Study sizes up differences in the ‘fear centers’ of wild and tame bunnies
FranciscoMarques/shutterstock (left); Grigorita Ko/shutterstock (right)
Two “fear centers” are the most altered brain regions between wild and domestic rabbits. Domestic rabbits have smaller amygdalae (emotion-processing centers that play a key role in the fight-or-flight response) and larger medial prefrontal cortices (thought to be involved in social behavior) than wild rabbits, an international group of researchers report online June 25 in the Proceedings of the National Academy of Sciences.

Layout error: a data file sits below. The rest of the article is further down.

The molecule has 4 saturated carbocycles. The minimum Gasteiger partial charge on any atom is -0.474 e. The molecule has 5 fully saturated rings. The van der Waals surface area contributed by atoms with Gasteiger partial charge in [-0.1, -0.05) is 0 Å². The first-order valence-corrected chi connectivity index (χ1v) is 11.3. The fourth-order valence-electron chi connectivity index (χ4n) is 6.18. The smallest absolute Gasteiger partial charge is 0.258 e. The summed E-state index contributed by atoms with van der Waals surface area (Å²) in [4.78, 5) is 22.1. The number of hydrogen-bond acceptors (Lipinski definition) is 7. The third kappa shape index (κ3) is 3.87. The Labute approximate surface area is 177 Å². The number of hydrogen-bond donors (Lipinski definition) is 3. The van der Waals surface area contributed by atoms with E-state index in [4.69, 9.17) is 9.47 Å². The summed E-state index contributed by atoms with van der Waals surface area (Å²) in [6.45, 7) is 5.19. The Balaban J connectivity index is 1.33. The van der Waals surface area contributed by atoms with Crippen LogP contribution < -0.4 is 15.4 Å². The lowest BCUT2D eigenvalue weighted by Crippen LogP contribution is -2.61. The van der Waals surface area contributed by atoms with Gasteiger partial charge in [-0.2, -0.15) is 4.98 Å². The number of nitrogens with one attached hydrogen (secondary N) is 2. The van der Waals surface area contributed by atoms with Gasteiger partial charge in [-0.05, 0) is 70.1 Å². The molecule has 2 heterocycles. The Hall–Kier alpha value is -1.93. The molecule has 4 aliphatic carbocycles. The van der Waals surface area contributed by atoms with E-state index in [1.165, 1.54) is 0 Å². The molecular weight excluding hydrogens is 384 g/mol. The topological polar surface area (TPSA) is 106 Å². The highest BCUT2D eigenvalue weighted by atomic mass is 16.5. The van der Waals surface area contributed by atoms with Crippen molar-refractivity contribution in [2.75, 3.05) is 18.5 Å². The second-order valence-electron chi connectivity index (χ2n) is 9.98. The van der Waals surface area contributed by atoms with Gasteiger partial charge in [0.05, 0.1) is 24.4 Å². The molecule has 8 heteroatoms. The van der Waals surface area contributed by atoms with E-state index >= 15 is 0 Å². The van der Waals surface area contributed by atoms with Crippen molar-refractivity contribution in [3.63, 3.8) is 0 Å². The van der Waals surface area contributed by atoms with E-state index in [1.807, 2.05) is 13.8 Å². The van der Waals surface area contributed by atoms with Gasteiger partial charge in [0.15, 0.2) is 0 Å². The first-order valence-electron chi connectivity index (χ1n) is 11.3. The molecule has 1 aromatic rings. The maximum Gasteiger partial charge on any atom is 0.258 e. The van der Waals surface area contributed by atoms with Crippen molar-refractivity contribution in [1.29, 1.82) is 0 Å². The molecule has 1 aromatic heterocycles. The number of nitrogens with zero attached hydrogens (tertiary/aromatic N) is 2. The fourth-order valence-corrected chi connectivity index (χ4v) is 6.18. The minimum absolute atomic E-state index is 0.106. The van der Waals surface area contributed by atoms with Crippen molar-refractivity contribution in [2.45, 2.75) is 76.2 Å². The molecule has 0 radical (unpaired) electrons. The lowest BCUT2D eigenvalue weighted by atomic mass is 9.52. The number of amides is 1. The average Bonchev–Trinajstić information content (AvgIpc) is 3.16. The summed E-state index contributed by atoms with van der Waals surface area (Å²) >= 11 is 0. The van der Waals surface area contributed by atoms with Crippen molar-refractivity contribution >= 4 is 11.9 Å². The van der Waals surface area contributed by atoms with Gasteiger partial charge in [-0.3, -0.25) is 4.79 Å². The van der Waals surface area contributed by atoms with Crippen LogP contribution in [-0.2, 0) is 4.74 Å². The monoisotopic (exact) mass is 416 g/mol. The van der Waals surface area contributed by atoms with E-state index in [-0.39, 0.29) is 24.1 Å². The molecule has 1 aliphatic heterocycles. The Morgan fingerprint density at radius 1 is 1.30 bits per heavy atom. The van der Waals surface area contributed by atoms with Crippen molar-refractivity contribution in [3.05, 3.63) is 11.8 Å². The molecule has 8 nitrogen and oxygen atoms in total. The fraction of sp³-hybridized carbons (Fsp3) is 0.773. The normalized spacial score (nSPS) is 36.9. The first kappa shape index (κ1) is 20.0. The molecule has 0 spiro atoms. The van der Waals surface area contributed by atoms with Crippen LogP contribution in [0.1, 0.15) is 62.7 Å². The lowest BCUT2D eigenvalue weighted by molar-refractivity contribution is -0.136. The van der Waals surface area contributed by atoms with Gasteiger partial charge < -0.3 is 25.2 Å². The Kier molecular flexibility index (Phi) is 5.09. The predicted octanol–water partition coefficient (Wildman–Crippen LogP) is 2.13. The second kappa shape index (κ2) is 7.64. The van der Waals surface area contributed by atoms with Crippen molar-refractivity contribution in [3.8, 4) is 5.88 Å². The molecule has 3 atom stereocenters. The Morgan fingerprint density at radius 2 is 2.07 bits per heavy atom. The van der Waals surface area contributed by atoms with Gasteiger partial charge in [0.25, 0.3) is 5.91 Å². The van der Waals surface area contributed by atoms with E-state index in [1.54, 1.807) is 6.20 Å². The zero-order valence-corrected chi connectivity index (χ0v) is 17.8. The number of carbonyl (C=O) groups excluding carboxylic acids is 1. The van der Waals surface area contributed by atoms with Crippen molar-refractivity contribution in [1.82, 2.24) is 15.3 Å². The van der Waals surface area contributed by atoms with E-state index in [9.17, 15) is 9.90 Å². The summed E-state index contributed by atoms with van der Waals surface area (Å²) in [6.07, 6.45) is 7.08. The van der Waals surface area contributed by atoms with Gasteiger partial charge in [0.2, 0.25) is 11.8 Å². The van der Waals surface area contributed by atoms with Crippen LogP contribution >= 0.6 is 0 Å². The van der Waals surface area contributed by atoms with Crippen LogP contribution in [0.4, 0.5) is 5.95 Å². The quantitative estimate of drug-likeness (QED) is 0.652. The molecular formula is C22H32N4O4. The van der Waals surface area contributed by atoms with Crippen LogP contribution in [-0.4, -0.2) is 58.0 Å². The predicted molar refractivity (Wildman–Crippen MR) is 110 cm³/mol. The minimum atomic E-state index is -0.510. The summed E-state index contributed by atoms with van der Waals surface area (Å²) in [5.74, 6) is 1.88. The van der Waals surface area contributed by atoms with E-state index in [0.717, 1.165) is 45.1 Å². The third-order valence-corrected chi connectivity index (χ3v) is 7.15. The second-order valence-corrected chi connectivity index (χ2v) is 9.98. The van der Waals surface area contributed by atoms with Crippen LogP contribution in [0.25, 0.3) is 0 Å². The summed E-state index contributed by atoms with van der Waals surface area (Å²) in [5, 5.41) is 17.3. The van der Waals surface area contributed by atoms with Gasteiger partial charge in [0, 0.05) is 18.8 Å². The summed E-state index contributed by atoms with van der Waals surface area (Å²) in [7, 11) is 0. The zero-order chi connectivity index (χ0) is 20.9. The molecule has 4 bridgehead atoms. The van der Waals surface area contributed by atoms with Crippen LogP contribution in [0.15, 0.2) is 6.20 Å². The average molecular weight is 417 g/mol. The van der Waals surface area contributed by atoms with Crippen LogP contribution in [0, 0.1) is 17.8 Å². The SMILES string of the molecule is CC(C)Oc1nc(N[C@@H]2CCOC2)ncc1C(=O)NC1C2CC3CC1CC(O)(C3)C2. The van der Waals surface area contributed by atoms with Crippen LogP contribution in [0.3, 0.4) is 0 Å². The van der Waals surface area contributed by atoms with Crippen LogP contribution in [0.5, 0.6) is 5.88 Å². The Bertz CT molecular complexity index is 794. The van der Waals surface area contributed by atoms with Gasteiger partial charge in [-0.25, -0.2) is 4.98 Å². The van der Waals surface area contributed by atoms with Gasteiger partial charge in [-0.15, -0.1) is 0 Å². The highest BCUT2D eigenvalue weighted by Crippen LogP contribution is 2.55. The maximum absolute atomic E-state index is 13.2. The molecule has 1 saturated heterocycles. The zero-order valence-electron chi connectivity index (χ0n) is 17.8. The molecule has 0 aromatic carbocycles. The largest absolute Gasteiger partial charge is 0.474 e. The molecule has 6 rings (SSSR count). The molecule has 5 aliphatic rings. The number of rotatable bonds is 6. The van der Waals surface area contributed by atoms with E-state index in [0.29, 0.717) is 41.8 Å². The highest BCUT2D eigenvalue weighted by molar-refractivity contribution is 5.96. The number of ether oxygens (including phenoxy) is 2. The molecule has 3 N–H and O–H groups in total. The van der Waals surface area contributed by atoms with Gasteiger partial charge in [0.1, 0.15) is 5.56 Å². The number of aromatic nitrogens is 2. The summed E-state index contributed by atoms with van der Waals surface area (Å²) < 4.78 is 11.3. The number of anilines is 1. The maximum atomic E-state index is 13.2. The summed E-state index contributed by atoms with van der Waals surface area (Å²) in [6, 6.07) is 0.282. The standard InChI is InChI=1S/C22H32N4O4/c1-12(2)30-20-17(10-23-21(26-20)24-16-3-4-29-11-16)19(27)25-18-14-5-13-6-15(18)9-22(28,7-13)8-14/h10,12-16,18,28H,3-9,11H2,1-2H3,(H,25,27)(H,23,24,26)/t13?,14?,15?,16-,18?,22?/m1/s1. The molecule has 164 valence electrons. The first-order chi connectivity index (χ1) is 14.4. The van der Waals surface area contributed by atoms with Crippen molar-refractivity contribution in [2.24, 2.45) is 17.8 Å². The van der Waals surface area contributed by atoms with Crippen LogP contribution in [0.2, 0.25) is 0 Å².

Changes to the brain regions may have produced animals less fearful of humans.
Transparent images of rabbit brains illustrate that a wild rabbit, left, has larger amygdalae (yellow) and a smaller medial prefrontal cortex (blue) than a domestic rabbit, right. Those parts of the brain may have changed during domestication because they are involved in fear.